Australia’s Standard Of Living: The Aussie Advantage

Compared to Americans, Australians work less, earn more, own multiple homes, surf, and travel abroad regularly.  Australia is not the Lucky Country.  It’s the We’ve-Got-It-Made Country.”  Doug Knell, Doug’s Republic

When Australian writer Donald Horne wrote The Lucky Country in 1964, he was not complimenting his native land.  He meant it ironically.  Horne wrote that “Australia is a lucky country, run by second-rate people who share its luck.”  More clever nations created wealth using innovation, technology, brains.  Australia’s economic wealth came from whatever valuable minerals it dug out of its soils and mines.

I marveled when I was in Australia how Australians didn’t seem to work as hard as the people back home in America, yet they all seemed to own at least one home, were likely renting out another, had done ample world travel, were sampling fine wines, and may have only graduated high school.  How do the Australians pull this off?

The Apparent Wealth Of Australia

Let’s do a comparison of Australia with the United States, the country they’re always comparing themselves to, to see how Australia measures up.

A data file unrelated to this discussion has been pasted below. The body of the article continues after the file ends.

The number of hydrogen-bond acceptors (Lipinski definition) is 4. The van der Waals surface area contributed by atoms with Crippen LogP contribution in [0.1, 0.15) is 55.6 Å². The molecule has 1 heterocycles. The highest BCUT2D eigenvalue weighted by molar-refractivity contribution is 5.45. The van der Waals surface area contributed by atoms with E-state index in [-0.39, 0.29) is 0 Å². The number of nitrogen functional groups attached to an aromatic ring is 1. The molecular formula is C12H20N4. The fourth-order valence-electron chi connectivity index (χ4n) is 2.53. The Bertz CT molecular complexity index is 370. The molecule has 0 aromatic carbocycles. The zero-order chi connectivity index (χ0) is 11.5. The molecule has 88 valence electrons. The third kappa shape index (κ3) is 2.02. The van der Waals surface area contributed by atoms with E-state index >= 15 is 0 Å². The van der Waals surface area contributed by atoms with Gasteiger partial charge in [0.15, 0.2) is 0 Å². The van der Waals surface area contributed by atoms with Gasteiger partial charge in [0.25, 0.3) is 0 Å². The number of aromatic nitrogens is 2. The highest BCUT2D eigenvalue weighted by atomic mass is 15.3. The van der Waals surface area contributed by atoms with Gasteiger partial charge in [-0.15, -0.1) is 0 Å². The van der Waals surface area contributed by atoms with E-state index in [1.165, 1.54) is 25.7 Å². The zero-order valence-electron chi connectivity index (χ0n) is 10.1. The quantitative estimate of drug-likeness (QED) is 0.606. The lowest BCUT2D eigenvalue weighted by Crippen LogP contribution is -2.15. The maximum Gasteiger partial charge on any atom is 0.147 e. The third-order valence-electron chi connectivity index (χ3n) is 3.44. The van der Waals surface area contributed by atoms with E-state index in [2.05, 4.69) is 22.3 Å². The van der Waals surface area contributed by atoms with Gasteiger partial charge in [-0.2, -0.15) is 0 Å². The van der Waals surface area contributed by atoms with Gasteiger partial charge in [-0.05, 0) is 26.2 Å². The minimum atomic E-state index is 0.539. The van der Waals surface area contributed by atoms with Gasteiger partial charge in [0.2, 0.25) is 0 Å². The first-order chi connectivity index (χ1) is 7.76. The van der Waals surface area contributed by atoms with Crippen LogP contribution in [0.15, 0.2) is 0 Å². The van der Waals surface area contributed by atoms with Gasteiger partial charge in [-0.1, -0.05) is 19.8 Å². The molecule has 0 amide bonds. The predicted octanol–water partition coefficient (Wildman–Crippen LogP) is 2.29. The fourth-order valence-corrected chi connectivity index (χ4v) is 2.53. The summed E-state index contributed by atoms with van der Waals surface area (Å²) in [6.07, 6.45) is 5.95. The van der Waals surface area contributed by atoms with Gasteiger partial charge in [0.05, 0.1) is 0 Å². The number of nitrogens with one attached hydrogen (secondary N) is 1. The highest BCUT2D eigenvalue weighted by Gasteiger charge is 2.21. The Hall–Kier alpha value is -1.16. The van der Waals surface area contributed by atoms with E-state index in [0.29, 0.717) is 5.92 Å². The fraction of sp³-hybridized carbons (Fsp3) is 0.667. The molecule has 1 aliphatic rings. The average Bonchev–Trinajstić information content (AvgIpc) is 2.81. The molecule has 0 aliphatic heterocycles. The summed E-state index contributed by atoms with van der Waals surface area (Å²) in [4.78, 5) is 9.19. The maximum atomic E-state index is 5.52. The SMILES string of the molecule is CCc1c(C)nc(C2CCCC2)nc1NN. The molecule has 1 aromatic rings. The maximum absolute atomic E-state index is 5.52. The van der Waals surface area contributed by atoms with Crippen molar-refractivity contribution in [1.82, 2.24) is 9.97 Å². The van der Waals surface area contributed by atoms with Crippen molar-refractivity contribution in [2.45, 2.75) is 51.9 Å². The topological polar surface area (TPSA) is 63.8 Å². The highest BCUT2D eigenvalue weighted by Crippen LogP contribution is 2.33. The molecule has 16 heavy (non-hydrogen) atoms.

GDP per capita, adjusted for purchasing power parity (USD) 37,299 46,859
Number of millionaires 129,200 9.2m
Number of millionaires if Australia had US population 1.8m 9.2m
Number of billionaires 9 359
Number of billionaires if Australia had US population 126 359
Number of weeks annual leave 4-6 2-3
% of citizens with tertiary education 30.8% 38.1%
% of citizens with secondary education 30.2% 49.2%
UN Human Development Index ranking (education, life expectancy, standard of living) 3 8

A quick glance shows Australians as less wealthy than Americans.  The Australian government admits their people are less productive than Americans in a well-researched paper found here.

There are about 3 times as many billionaires and 5 times as many millionaires in the United States as there are in Australia if you normalize Australia’s population to be on par with the United States.


The Australians get twice as much annual leave (and a 17.5% bonus on top of their salary when they take it) but are also, overall, less educated.  None of that stops the country from outscoring the United States on a UN Human Development Index in 2004.

I don’t have much respect for the UN, but I don’t disagree with their ranking of Australia above the U.S.  The Australians do enjoy a higher standard of living than the Americans.   Yet how can this be, if the Australians are apparently USD 9,500 poorer per person?

If you don’t adjust the GDP per capita figures for cost of living in each nation, Australia’s GDP per capita is USD 47,400, over USD 500 higher than the United States.  Nominally, the Australians are richer than the Americans per person.  Only once the higher cost of living in Australia is factored in do the Australians rank lower.

But GDP per capita is a very misleading indicator anyway.  It divides a country’s total domestic output by the total number of citizens, yet we all know that each citizen does not provide an equal amount to a nation’s output.  Each millionaire and billionaire generates far more to a nation’s output than the GDP per capita figure.